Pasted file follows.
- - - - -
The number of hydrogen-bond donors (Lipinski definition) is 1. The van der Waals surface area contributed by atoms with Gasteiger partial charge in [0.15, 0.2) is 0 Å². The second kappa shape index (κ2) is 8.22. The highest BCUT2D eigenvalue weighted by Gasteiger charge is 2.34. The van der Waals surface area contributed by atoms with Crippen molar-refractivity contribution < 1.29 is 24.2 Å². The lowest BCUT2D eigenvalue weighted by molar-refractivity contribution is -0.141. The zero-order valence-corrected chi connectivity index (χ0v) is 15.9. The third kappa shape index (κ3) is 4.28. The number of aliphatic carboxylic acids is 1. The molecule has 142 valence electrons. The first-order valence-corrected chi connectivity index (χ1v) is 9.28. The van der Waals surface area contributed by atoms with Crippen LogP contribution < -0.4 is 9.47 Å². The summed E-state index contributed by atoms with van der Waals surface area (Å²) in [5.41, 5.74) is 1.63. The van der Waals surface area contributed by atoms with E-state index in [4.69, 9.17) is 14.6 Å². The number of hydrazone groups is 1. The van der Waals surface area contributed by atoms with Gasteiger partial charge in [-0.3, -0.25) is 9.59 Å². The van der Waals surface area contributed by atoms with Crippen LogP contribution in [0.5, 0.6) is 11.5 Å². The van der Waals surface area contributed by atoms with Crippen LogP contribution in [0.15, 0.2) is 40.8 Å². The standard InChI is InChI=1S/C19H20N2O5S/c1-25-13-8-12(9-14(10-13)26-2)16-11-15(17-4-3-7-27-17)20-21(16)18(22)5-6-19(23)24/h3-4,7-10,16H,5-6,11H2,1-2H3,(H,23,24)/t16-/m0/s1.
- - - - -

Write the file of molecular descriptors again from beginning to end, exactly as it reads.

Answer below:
The number of hydrogen-bond donors (Lipinski definition) is 1. The van der Waals surface area contributed by atoms with Gasteiger partial charge in [0.15, 0.2) is 0 Å². The second kappa shape index (κ2) is 8.22. The highest BCUT2D eigenvalue weighted by Gasteiger charge is 2.34. The van der Waals surface area contributed by atoms with Crippen molar-refractivity contribution < 1.29 is 24.2 Å². The lowest BCUT2D eigenvalue weighted by molar-refractivity contribution is -0.141. The zero-order valence-corrected chi connectivity index (χ0v) is 15.9. The third kappa shape index (κ3) is 4.28. The number of aliphatic carboxylic acids is 1. The molecule has 142 valence electrons. The first-order valence-corrected chi connectivity index (χ1v) is 9.28. The van der Waals surface area contributed by atoms with Crippen LogP contribution < -0.4 is 9.47 Å². The summed E-state index contributed by atoms with van der Waals surface area (Å²) in [5.41, 5.74) is 1.63. The van der Waals surface area contributed by atoms with E-state index in [4.69, 9.17) is 14.6 Å². The number of hydrazone groups is 1. The van der Waals surface area contributed by atoms with Gasteiger partial charge in [-0.3, -0.25) is 9.59 Å². The van der Waals surface area contributed by atoms with Crippen LogP contribution in [0.5, 0.6) is 11.5 Å². The van der Waals surface area contributed by atoms with Crippen LogP contribution in [0.15, 0.2) is 40.8 Å². The standard InChI is InChI=1S/C19H20N2O5S/c1-25-13-8-12(9-14(10-13)26-2)16-11-15(17-4-3-7-27-17)20-21(16)18(22)5-6-19(23)24/h3-4,7-10,16H,5-6,11H2,1-2H3,(H,23,24)/t16-/m0/s1.